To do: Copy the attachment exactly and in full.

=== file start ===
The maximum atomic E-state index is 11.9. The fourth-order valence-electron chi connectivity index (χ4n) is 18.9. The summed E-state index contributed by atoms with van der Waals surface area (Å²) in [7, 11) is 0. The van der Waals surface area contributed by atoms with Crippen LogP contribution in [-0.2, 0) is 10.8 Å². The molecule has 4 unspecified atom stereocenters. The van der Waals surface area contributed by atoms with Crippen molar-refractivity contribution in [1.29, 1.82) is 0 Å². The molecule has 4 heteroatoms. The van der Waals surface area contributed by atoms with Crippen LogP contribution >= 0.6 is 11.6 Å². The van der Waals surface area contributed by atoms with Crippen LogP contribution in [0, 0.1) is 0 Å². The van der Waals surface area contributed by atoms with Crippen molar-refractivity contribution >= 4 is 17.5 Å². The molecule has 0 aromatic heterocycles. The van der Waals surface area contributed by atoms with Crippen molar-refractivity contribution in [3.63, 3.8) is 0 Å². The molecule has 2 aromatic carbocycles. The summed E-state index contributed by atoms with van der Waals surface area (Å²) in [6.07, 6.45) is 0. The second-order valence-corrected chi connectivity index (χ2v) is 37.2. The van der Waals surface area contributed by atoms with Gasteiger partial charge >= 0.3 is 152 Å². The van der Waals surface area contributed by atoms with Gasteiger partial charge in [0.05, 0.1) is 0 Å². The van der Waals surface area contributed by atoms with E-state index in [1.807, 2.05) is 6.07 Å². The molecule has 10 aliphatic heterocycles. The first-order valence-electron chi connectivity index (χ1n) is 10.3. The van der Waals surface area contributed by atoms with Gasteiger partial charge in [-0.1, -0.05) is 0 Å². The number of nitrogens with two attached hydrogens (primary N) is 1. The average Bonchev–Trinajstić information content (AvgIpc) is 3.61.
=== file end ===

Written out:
The maximum atomic E-state index is 11.9. The fourth-order valence-electron chi connectivity index (χ4n) is 18.9. The summed E-state index contributed by atoms with van der Waals surface area (Å²) in [7, 11) is 0. The van der Waals surface area contributed by atoms with Crippen LogP contribution in [-0.2, 0) is 10.8 Å². The molecule has 4 unspecified atom stereocenters. The van der Waals surface area contributed by atoms with Crippen molar-refractivity contribution in [1.29, 1.82) is 0 Å². The molecule has 4 heteroatoms. The van der Waals surface area contributed by atoms with Crippen LogP contribution >= 0.6 is 11.6 Å². The van der Waals surface area contributed by atoms with Crippen LogP contribution in [0, 0.1) is 0 Å². The van der Waals surface area contributed by atoms with Crippen molar-refractivity contribution >= 4 is 17.5 Å². The molecule has 0 aromatic heterocycles. The van der Waals surface area contributed by atoms with Crippen molar-refractivity contribution in [3.63, 3.8) is 0 Å². The molecule has 2 aromatic carbocycles. The summed E-state index contributed by atoms with van der Waals surface area (Å²) in [6.07, 6.45) is 0. The second-order valence-corrected chi connectivity index (χ2v) is 37.2. The van der Waals surface area contributed by atoms with Gasteiger partial charge >= 0.3 is 152 Å². The van der Waals surface area contributed by atoms with Gasteiger partial charge in [0.05, 0.1) is 0 Å². The van der Waals surface area contributed by atoms with E-state index in [1.807, 2.05) is 6.07 Å². The molecule has 10 aliphatic heterocycles. The first-order valence-electron chi connectivity index (χ1n) is 10.3. The van der Waals surface area contributed by atoms with Gasteiger partial charge in [-0.1, -0.05) is 0 Å². The number of nitrogens with two attached hydrogens (primary N) is 1. The average Bonchev–Trinajstić information content (AvgIpc) is 3.61.